Diplomacy works.

On Monday, Russian foreign minister Sergey Lavrov said, “We are calling on Syrian leadership to not only agree on placing chemical weapons storage sites under international control, but also it's subsequent destruction and fully joining the treaty on prohibition of chemical weapons.” Shortly afterward, a Syrian official told reporters that his nation welcomed the proposal. In a series of television interviews that same evening, President Obama called the Russian proposal a “possible breakthrough” and a “positive development.”

The plan for a Syrian surrender of chemical weapons was a response to an off-the-cuff comment by Secretary of State John Kerry, who was asked what Syria could do to avoid a military strike by the United States. Secretary Kerry responded, saying, Assad “could turn over every single bit of his chemical weapons to the international community in the next week, but he isn't about to do it and it can't be done obviously.” Almost immediately, Russian officials urged Syria to accept the proposal, and Syria accepted. Within 24 hours, China and Iran backed the plan as well, and pulled us back from brink of a potential world war.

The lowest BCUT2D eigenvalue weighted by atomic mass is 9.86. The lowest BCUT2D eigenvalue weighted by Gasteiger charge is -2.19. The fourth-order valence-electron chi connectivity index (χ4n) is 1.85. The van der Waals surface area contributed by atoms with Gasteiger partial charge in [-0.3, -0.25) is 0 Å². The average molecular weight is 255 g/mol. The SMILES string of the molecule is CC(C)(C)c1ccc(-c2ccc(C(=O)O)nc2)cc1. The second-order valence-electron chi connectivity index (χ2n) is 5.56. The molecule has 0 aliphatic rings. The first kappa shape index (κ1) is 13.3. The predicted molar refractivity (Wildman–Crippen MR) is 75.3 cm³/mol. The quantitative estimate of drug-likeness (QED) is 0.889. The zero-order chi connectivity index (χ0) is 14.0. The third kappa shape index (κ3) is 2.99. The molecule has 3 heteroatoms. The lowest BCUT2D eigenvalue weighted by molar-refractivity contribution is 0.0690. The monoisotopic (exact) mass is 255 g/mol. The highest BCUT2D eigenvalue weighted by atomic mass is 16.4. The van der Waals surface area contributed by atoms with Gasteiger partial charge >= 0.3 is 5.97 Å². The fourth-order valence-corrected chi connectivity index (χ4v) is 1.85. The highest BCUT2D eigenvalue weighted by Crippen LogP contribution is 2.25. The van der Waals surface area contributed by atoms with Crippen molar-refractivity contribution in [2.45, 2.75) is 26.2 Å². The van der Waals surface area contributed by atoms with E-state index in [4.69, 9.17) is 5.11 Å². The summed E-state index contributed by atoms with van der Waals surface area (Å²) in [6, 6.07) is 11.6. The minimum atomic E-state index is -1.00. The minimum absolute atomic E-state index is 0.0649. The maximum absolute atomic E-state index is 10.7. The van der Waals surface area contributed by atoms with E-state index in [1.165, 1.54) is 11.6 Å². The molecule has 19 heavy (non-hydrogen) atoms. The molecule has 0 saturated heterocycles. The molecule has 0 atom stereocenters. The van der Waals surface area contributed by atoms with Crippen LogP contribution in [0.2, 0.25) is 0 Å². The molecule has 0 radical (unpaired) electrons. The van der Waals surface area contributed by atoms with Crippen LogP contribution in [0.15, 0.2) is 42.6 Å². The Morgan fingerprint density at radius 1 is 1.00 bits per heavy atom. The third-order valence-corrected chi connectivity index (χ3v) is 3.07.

This is what happens when our leaders use diplomatic efforts, rather than military strikes, to resolve a conflict. In a single day, we went from facing a world war, to Russian officials working on an “effective, concrete” plan for Syria to hand over chemical weapons. And, once those weapons are surrendered, there is little risk that chemicals will wind up in the hands of terrorists. Some media reports claim that President Obama worked out this proposal with Vladimir Putin during the G20 summit in Russia, and other reports say that Secretary Kerry's off-hand comment initiated the proposal.

Regardless of who gets credit, the lesson is clear. Dropping bombs is not the only way to resolve a conflict.

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